With many Catholics abstaining from eating meat on Fridays during Lent, it appears plant-based burgers might not be a valid alternative.

Though the Archdiocese of Chicago says plant-based options are not technically meat, Todd Williamson, the director of the Office for Divine Worship, said eating plant based meat is “kind of missing the point.”

“I can’t have meat on Friday, but I can have something that tastes exactly like a hamburger – everything about it is the same…you’re missing the point,” Williamson said.

All Fridays of Lent are considered “days of abstinence from meat.”

“Abstinence laws consider that meat comes only from animals such as chickens, cows, sheep or pigs — all of which live on land. Birds are also considered meat,” the Archdiocese’s website reads.

But Williamson argues “abstinence is done for a deeper reason not simply to not have meat.”

Read on. 

Why do we abstain from meat? Here’s a good explanation: 

The purpose of these laws of abstinence is to educate us in the higher spiritual law of charity and self-mastery.

This spiritual purpose can also help us to understand the reasons for excluding flesh meat on penitential days. There was a once-widespread belief that flesh mean provoked and excited the baser human passions. Renouncing these foodstuffs was considered an excellent means of conquering the wayward self and orienting one’s life toward God.

The ascetic and spiritual purpose of fasting and abstinence can also help us to understand why it has always been tied to almsgiving.

In this way, it makes little sense to give up steak so as to gorge on lobster and caviar. The idea of abstinence is to prefer a simpler, less sumptuous diet than normal.

We thus have something extra to give to those less fortunate than ourselves and also train ourselves in freedom from slavery to material pleasures. Even a Catholic vegetarian can practice abstinence by substituting a typical, yet more expensive, element of the diet for something simpler.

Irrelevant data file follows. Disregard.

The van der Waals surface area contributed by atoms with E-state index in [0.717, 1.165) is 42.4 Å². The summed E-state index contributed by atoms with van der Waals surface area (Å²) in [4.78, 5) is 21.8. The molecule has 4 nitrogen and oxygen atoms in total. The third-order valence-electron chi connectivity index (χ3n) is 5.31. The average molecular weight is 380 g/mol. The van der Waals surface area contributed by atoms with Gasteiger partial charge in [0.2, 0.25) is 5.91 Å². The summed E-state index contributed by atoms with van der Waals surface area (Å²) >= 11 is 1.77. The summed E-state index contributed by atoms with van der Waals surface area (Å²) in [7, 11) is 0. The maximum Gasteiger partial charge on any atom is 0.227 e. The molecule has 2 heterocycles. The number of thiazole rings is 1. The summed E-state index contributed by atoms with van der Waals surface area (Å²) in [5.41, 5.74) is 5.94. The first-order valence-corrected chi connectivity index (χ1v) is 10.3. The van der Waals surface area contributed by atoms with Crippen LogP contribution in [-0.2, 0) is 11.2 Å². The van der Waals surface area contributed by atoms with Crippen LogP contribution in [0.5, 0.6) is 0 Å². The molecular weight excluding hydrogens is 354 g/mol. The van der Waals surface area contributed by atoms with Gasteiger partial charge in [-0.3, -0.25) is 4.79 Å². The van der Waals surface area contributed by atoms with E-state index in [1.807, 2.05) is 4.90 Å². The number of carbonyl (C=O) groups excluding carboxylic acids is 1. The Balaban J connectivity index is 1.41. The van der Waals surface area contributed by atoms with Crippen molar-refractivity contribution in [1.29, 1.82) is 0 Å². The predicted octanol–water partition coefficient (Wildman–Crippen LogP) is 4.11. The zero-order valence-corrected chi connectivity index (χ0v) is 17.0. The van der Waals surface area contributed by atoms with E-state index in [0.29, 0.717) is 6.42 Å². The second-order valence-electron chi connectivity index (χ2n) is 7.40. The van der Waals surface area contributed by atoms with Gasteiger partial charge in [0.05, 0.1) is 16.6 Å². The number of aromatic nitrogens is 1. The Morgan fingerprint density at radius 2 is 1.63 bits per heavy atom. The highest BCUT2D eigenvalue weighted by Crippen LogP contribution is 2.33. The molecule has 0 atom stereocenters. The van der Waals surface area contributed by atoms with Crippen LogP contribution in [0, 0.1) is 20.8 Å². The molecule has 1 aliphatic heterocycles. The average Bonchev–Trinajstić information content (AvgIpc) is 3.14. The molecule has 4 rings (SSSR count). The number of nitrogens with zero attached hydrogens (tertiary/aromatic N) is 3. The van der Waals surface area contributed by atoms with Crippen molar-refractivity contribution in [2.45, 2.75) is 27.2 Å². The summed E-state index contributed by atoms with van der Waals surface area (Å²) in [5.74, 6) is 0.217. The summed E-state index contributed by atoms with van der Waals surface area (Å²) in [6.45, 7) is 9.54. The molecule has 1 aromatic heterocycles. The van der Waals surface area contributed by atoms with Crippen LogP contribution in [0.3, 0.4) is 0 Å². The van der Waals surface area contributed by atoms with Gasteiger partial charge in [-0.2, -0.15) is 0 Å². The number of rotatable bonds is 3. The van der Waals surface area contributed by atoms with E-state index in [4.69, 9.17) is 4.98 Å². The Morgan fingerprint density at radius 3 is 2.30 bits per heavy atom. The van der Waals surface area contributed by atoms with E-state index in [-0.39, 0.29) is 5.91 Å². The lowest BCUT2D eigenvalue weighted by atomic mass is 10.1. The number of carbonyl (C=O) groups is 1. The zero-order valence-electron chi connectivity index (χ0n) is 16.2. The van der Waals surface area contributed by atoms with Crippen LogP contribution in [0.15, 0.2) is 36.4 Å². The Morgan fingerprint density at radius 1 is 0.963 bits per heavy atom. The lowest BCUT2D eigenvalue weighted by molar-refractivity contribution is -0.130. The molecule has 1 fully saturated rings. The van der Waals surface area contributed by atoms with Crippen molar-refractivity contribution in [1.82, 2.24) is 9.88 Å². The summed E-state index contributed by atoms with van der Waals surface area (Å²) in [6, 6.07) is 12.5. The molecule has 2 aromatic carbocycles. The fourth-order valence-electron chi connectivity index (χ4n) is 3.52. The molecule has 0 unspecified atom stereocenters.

In the developed world the vast array of assorted foodstuffs available at the local supermarket make living the laws of abstinence relatively easy. In most cases one can forgo meat and still maintain a simple yet well balanced diet.

However, while being faithful to these laws we must always strive to penetrate the inner reasons for fast and abstinence and not just stay on the superficial plane of rules for rules’ sake.

The spiritual motives for practicing abstinence are admirably expressed by St. Augustine in his Sermon on Prayer and Fasting: Abstinence purifies the soul, elevates the mind, subordinates the flesh to the spirit, begets a humble and contrite heart, scatters the clouds of concupiscence, extinguishes the fire of lust, and enkindles the true light of chastity.

This is summarized in the IV Preface of Lent: “For through bodily fasting you restrain our faults, raise up our minds, and bestow both virtue and its rewards.”

In short, the Church mandates fast and abstinence in order to help free us from the chains of slavery to sin. Rather than an onerous obligation it is a cry of freedom from all that binds us to ourselves and to our passions.